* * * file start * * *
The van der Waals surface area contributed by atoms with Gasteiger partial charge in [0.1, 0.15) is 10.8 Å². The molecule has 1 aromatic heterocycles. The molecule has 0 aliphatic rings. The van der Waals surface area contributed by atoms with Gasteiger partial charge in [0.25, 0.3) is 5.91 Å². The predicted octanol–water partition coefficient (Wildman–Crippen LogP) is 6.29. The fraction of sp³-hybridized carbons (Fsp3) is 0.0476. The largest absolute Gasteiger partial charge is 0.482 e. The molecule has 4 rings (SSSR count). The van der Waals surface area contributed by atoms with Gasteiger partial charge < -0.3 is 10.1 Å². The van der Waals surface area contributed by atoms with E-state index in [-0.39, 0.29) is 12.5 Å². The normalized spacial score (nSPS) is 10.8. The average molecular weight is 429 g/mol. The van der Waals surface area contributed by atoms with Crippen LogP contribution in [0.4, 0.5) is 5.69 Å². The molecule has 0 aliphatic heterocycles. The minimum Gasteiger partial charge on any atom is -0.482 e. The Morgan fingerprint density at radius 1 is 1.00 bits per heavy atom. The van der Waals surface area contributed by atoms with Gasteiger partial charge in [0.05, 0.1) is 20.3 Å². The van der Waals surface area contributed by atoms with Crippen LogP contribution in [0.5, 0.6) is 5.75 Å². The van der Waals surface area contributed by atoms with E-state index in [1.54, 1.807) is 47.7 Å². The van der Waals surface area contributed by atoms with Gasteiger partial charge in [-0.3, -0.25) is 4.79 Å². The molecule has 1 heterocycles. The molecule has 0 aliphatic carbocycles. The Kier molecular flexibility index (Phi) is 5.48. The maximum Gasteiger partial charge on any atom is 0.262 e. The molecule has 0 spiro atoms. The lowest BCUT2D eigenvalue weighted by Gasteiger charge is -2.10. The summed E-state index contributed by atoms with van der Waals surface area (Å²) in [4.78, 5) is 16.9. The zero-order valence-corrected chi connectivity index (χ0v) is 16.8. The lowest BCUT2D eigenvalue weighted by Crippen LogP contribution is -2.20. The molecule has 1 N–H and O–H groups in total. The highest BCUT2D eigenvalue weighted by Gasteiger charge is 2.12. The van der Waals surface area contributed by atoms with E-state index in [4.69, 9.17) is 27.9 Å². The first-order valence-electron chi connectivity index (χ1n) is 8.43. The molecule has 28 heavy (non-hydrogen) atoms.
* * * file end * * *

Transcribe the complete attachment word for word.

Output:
The van der Waals surface area contributed by atoms with Gasteiger partial charge in [0.1, 0.15) is 10.8 Å². The molecule has 1 aromatic heterocycles. The molecule has 0 aliphatic rings. The van der Waals surface area contributed by atoms with Gasteiger partial charge in [0.25, 0.3) is 5.91 Å². The predicted octanol–water partition coefficient (Wildman–Crippen LogP) is 6.29. The fraction of sp³-hybridized carbons (Fsp3) is 0.0476. The largest absolute Gasteiger partial charge is 0.482 e. The molecule has 4 rings (SSSR count). The van der Waals surface area contributed by atoms with Gasteiger partial charge < -0.3 is 10.1 Å². The van der Waals surface area contributed by atoms with E-state index in [-0.39, 0.29) is 12.5 Å². The normalized spacial score (nSPS) is 10.8. The average molecular weight is 429 g/mol. The van der Waals surface area contributed by atoms with Crippen LogP contribution in [0.4, 0.5) is 5.69 Å². The molecule has 0 aliphatic heterocycles. The minimum Gasteiger partial charge on any atom is -0.482 e. The Morgan fingerprint density at radius 1 is 1.00 bits per heavy atom. The van der Waals surface area contributed by atoms with Gasteiger partial charge in [0.05, 0.1) is 20.3 Å². The van der Waals surface area contributed by atoms with Crippen LogP contribution in [0.5, 0.6) is 5.75 Å². The van der Waals surface area contributed by atoms with E-state index in [1.54, 1.807) is 47.7 Å². The van der Waals surface area contributed by atoms with Gasteiger partial charge in [-0.3, -0.25) is 4.79 Å². The molecule has 1 heterocycles. The molecule has 0 aliphatic carbocycles. The Kier molecular flexibility index (Phi) is 5.48. The maximum Gasteiger partial charge on any atom is 0.262 e. The molecule has 0 spiro atoms. The lowest BCUT2D eigenvalue weighted by Gasteiger charge is -2.10. The summed E-state index contributed by atoms with van der Waals surface area (Å²) in [4.78, 5) is 16.9. The zero-order valence-corrected chi connectivity index (χ0v) is 16.8. The lowest BCUT2D eigenvalue weighted by Crippen LogP contribution is -2.20. The molecule has 1 N–H and O–H groups in total. The highest BCUT2D eigenvalue weighted by Gasteiger charge is 2.12. The van der Waals surface area contributed by atoms with E-state index in [4.69, 9.17) is 27.9 Å². The first-order valence-electron chi connectivity index (χ1n) is 8.43. The molecule has 28 heavy (non-hydrogen) atoms.